Review: The Chalk Man by CJ Tudor

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In 1986, Eddie and his friends are just kids on the verge of adolescence. They spend their days biking around their sleepy little English village and looking for any taste of excitement they can get. The chalk men are their secret code; little chalk stick figures they leave for each other as messages only they can understand. But then a mysterious chalk man leads them right to a dismembered body, and nothing will ever be the same. In 2016, Eddie is fully grown, and thinks he’s put his past behind him. But then he gets a letter in the mail, containing a single chalk stick figure. When it turns out his other friends got the same messages, they think it could be a prank… until one of them turns up dead. That’s when Eddie realizes that saving himself means finally figuring out what really happened all those years ago. Expertly alternating between flashbacks and the present day, The Chalk Man is the very best kind of suspense novel, one where every character is wonderfully fleshed out and compelling, where every mystery has a satisfying payoff, and where the twists will shock even the savviest reader.

The Chalk Man has been one of the most talked about books in the last few months. Everyone was reading it and writing about it. Some raved about it, others were a bit disappointed. It seemed to be quite a polemic book, but still, I couldn’t wait to dive into it because of the comparisons to IT, Stranger Things and Stand By Me (I’m a big fan of those three). So I finally sat down one morning and read it from beginning to end.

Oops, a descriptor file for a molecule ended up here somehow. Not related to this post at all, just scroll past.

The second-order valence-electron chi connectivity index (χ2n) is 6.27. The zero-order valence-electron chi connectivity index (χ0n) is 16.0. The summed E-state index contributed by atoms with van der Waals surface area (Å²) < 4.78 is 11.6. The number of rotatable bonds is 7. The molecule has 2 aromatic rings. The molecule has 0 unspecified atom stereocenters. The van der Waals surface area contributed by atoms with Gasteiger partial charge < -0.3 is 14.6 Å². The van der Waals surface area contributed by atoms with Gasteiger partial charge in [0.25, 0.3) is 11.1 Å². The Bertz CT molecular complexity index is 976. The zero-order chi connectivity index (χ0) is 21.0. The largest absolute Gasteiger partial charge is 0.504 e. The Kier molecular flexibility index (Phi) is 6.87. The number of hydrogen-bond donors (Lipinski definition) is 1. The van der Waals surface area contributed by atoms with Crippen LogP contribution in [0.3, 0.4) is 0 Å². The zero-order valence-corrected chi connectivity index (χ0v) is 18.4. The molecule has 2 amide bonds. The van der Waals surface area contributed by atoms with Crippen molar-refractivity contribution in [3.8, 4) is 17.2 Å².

The Chalk Man was a truly addictive read for me. I didn’t think about anything else while I got to know about the kids and the chalk figures: I read it compulsively, trying to guess what had happened all those years ago. I liked the atmosphere, the 80s flashbacks and wanted to know what was going on in the present, too. I didn’t love the characters that much, but that was okay because I was really enjoying the story. Sometimes that happens.

However, when I got to the ending, I realized I didn’t feel as satisfied as I had hoped. I liked the book enough and thought it was well-written, it had great ideas and enjoyed some aspects that I can’t really mention now because of spoilers. But the main mystery ended up being a major disappointment. I usually love this kind of “tragic endings” but I didn’t care much about this one.

I liked CJ Tudor’s writing and the way she kept me guessing until the very end. It’s obvious that she loves the 80s and all that “retro nostalgia”, and I really appreciate that. This was a great debut novel, but I think the mystery lacked a bit of that “memorable” feeling I look for when reading this type of books. Also, Nicky’s character was kind of underused and I wanted to know more about her (despite her obvious similarities to IT’s Beverly).

Overall, I enjoyed The Chalk Man and would recommend it if you enjoy mysteries and coming of age stories. At the same time, I can’t really say it I will remember it forever.

Netgalley, Michael Joseph, 2018